During the last decade, many of us struggled to reconcile disturbing events with our general hope that progress is inevitable. For me, at least, there are at least a few beautiful signs of progress: I ended the 2010s and began the 2020s working for an openly gay presidential candidate, admiring close friends who have embraced their trans identities, and changing my perception and appreciation of my own womanhood. With gender binaries breaking and gender norms shifting, we’re finally getting a real glimpse of a future where all genders and sexualities can be celebrated and respected. Noting how far we’ve come in the last decade and how far we still have to go, there was no better way for me to finish off 2019 than by reading Ursula Le Guin’s The Left Hand of Darkness in celebration of its 50th anniversary year. 

The Left Hand of Darkness was one of the first feminist science fiction books ever written and is still one of the most important examinations of sexuality, exploring prejudice, stereotypes, cultural acceptance, and scientific curiosity. Genly Ai is a male native from Terra who has left the human galaxy and been sent on a diplomatic mission to Winter, a lost world. He has been tasked with getting Winter (also known as Gethen) back into the fold of his human galaxy. On Gethen, people are gender-neutral for most of the time and become either male or female once each month. Overcoming his own prejudices proves to be a difficult feat for Genly Ai.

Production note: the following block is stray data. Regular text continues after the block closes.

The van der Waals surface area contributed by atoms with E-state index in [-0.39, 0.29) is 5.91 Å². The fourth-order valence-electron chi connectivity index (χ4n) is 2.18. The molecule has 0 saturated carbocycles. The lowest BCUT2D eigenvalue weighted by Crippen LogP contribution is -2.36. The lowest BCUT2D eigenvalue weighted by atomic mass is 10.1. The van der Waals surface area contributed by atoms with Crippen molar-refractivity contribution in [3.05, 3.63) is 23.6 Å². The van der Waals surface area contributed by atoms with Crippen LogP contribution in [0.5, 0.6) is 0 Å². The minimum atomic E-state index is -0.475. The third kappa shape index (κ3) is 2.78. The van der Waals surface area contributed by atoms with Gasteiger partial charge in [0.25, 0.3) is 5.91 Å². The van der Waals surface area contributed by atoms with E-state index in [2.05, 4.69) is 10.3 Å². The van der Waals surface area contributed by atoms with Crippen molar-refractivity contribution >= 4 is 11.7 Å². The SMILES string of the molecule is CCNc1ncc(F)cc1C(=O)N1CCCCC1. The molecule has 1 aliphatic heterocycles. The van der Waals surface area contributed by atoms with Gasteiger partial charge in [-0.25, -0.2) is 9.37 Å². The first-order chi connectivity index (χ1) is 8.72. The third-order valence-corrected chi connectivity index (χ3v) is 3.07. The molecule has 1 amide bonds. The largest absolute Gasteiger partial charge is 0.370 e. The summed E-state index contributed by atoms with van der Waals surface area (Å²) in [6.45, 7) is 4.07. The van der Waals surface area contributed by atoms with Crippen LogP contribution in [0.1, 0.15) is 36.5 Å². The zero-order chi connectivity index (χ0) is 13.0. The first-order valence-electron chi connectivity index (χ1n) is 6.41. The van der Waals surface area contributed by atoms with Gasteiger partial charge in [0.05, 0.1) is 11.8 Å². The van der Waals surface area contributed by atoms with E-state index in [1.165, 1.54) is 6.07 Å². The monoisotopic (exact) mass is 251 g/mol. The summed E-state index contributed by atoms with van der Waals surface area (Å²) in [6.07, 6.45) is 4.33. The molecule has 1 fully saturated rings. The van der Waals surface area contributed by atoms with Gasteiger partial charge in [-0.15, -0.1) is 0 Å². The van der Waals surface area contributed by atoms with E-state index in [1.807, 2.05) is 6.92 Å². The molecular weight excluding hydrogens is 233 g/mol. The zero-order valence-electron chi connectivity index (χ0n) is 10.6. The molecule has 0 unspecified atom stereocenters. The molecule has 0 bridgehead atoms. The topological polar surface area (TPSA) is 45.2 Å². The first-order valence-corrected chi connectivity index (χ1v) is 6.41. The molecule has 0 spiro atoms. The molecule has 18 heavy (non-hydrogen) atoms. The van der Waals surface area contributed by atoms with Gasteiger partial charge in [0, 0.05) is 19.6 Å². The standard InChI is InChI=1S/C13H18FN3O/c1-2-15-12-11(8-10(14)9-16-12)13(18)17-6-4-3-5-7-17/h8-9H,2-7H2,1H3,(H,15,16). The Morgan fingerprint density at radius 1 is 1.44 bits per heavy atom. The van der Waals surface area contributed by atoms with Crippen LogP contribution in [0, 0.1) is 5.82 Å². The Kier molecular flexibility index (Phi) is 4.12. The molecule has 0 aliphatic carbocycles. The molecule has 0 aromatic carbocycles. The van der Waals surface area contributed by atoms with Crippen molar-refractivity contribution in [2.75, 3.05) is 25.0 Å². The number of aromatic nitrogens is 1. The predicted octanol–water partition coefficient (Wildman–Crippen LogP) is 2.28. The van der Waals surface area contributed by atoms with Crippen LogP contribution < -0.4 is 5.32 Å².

Le Guin wields the tool of her novel to help her figure out answers to some of life’s most complicated questions. As readers, we gain insight into what often feels like a guide to Le Guin’s deep moral philosophies. Similar to how a philosopher walks us through premise by premise so that we may be persuaded by his or her theories, Le Guin takes us on an intra-galaxy tour of her own questions and conclusions, and her premises make us question our own. All the while, a fascinating, gripping story unfurls that will capture even those of us who are wary of science fiction. 

There is a vividness and a splendor to Le Guin’s writing that is hard to describe. Her language is the sort of poetic realism I might not usually associate with science fiction. The story is also surprisingly uplifting, even in its darkest moments. While there is plenty of misery and doubt throughout, the friendship Genly forms with Estraven, a native of the Gethen society, is moving. Despite this book being an essential part of the feminist cannon now, I still felt like I was stepping out of my own comfort zone when I began. I am thrilled that I did and am excited to begin the next decade reading more like it.

Katrina Smith

Katrina Smith

Katrina Smith is a graduate of UNC Chapel Hill, majoring in English and Philosophy, Politics & Economics, and minoring in Spanish. She worked as a writing coach at UNC’s Writing Center and is the Sergeant-At-Arms for the Dialectic and Philanthropic Societies, one of world’s oldest debating and literary societies. Her lifelong love has been 19th century women authors, but she has been found more recently reading modern non-fiction, with an emphasis on social justice.